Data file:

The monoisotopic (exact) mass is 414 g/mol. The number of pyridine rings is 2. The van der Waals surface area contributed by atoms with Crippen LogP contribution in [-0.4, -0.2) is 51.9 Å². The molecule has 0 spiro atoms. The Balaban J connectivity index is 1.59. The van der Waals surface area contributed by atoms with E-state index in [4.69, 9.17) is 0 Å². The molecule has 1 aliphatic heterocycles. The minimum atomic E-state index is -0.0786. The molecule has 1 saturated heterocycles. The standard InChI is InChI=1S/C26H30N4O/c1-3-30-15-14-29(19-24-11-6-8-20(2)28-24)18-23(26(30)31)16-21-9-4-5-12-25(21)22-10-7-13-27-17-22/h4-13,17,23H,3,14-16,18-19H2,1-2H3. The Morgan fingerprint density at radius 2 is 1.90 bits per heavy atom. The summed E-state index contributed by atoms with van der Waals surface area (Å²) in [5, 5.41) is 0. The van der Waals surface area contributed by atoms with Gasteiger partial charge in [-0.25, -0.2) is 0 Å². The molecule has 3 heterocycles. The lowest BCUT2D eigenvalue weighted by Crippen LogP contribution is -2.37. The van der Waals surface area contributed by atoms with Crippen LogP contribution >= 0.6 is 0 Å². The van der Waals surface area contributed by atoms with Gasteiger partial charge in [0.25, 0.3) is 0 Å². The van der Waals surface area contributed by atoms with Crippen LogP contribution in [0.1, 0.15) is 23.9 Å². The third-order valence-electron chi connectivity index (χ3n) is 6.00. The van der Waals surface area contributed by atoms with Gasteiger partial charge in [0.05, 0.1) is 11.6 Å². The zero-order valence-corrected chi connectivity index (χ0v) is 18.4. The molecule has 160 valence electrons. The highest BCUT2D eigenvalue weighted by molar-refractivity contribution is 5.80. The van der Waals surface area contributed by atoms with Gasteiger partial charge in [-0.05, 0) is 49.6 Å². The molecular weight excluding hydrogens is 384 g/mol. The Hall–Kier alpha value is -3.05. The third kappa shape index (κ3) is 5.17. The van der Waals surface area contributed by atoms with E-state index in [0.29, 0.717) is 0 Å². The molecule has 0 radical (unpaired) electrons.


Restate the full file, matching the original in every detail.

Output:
The monoisotopic (exact) mass is 414 g/mol. The number of pyridine rings is 2. The van der Waals surface area contributed by atoms with Crippen LogP contribution in [-0.4, -0.2) is 51.9 Å². The molecule has 0 spiro atoms. The Balaban J connectivity index is 1.59. The van der Waals surface area contributed by atoms with E-state index in [4.69, 9.17) is 0 Å². The molecule has 1 aliphatic heterocycles. The minimum atomic E-state index is -0.0786. The molecule has 1 saturated heterocycles. The standard InChI is InChI=1S/C26H30N4O/c1-3-30-15-14-29(19-24-11-6-8-20(2)28-24)18-23(26(30)31)16-21-9-4-5-12-25(21)22-10-7-13-27-17-22/h4-13,17,23H,3,14-16,18-19H2,1-2H3. The Morgan fingerprint density at radius 2 is 1.90 bits per heavy atom. The summed E-state index contributed by atoms with van der Waals surface area (Å²) in [5, 5.41) is 0. The van der Waals surface area contributed by atoms with Gasteiger partial charge in [-0.25, -0.2) is 0 Å². The molecule has 3 heterocycles. The lowest BCUT2D eigenvalue weighted by Crippen LogP contribution is -2.37. The van der Waals surface area contributed by atoms with Crippen LogP contribution >= 0.6 is 0 Å². The van der Waals surface area contributed by atoms with Gasteiger partial charge in [0.25, 0.3) is 0 Å². The van der Waals surface area contributed by atoms with Crippen LogP contribution in [0.1, 0.15) is 23.9 Å². The third-order valence-electron chi connectivity index (χ3n) is 6.00. The van der Waals surface area contributed by atoms with Gasteiger partial charge in [0.05, 0.1) is 11.6 Å². The zero-order valence-corrected chi connectivity index (χ0v) is 18.4. The molecule has 160 valence electrons. The highest BCUT2D eigenvalue weighted by molar-refractivity contribution is 5.80. The van der Waals surface area contributed by atoms with Gasteiger partial charge in [-0.05, 0) is 49.6 Å². The molecular weight excluding hydrogens is 384 g/mol. The Hall–Kier alpha value is -3.05. The third kappa shape index (κ3) is 5.17. The van der Waals surface area contributed by atoms with E-state index in [0.29, 0.717) is 0 Å². The molecule has 0 radical (unpaired) electrons.